Africa’s biggest copper producer Zambia is planning to repatriate foreign currency made from exports back to the country in an effort to crack down on tax evasion, mainly in the mining sector, reports Financial Times.
The ruling, which may come into force in a couple of weeks, would apply to all exports and imports over $10,000, Zambia’s deputy finance minister, Miles Sampa, told the FT.
Companies would have 60 days to deposit funds in a commercial bank in the southern African country and they would be forced to provide banks with evidence that supports reasons for transferring funds offshore, such as dividend payments, or to import equipment.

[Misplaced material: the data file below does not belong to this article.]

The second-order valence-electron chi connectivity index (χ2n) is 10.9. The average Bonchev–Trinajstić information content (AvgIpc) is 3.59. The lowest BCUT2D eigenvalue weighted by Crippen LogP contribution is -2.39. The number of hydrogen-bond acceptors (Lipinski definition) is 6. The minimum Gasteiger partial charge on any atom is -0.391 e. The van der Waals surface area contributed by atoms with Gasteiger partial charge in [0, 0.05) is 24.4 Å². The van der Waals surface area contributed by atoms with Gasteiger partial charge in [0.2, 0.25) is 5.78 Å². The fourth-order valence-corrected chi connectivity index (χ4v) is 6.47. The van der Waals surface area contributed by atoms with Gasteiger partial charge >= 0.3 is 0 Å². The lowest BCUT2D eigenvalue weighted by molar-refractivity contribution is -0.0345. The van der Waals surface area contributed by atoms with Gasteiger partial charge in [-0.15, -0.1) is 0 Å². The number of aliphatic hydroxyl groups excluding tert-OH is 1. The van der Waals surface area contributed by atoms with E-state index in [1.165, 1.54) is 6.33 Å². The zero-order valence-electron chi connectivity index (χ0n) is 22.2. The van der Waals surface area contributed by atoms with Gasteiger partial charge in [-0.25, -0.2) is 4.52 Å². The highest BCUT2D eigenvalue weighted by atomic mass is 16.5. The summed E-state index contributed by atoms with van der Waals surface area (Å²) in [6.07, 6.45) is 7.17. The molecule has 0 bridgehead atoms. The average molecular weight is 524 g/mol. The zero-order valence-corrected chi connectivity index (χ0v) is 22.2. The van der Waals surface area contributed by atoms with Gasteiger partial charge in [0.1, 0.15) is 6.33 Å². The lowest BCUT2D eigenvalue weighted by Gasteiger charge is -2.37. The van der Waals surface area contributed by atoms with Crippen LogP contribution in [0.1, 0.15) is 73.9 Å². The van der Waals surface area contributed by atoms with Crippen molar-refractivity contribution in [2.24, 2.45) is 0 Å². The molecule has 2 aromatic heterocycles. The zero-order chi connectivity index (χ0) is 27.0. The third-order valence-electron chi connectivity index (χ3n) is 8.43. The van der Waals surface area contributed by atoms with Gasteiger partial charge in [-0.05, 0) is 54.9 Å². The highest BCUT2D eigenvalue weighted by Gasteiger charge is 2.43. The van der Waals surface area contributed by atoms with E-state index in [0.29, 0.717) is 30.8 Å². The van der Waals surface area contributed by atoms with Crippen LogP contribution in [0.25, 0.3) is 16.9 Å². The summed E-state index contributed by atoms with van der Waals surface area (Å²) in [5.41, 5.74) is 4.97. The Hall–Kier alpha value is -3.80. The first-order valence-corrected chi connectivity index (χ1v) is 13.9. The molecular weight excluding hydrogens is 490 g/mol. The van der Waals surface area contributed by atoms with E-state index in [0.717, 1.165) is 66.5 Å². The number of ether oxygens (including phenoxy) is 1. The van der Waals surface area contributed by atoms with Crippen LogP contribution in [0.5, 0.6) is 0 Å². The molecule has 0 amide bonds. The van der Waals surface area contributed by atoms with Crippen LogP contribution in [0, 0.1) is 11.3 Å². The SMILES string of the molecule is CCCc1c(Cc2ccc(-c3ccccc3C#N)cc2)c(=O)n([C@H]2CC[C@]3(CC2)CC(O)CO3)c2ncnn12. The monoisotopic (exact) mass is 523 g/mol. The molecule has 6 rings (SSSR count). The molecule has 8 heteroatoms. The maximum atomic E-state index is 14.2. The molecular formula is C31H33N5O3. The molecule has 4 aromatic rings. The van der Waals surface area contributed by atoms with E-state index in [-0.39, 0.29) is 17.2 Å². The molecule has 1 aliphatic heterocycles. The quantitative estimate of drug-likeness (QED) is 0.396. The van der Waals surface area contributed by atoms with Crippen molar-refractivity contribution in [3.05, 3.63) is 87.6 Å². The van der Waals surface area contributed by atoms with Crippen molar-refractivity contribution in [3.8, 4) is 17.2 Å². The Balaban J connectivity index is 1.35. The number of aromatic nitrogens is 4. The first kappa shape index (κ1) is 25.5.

The country doubled its mining taxes in 2011 to 6%, claiming that Zambia was not getting enough benefits from its mineral wealth.
Contrary to what analysts predicted, the measure did not scared away mining companies such as Glencore International (LON:GLEN), Vale (NYSE:VALE), First Quantum Minerals (TSX:FM) and Vedanta Resources (LON:VED), all of which have copper projects in the country worth billions of dollars.
The nation is also said to be in the process of amending its mining code to enable the government to raise taxes again and implement a 35% minimum ownership threshold for state shareholding in projects.
Zambia’s copper output is expected to reach up to 1.5 million metric tons by 2016, from around 800,000 tons produced in 2012.
(Image by The Library of Congress)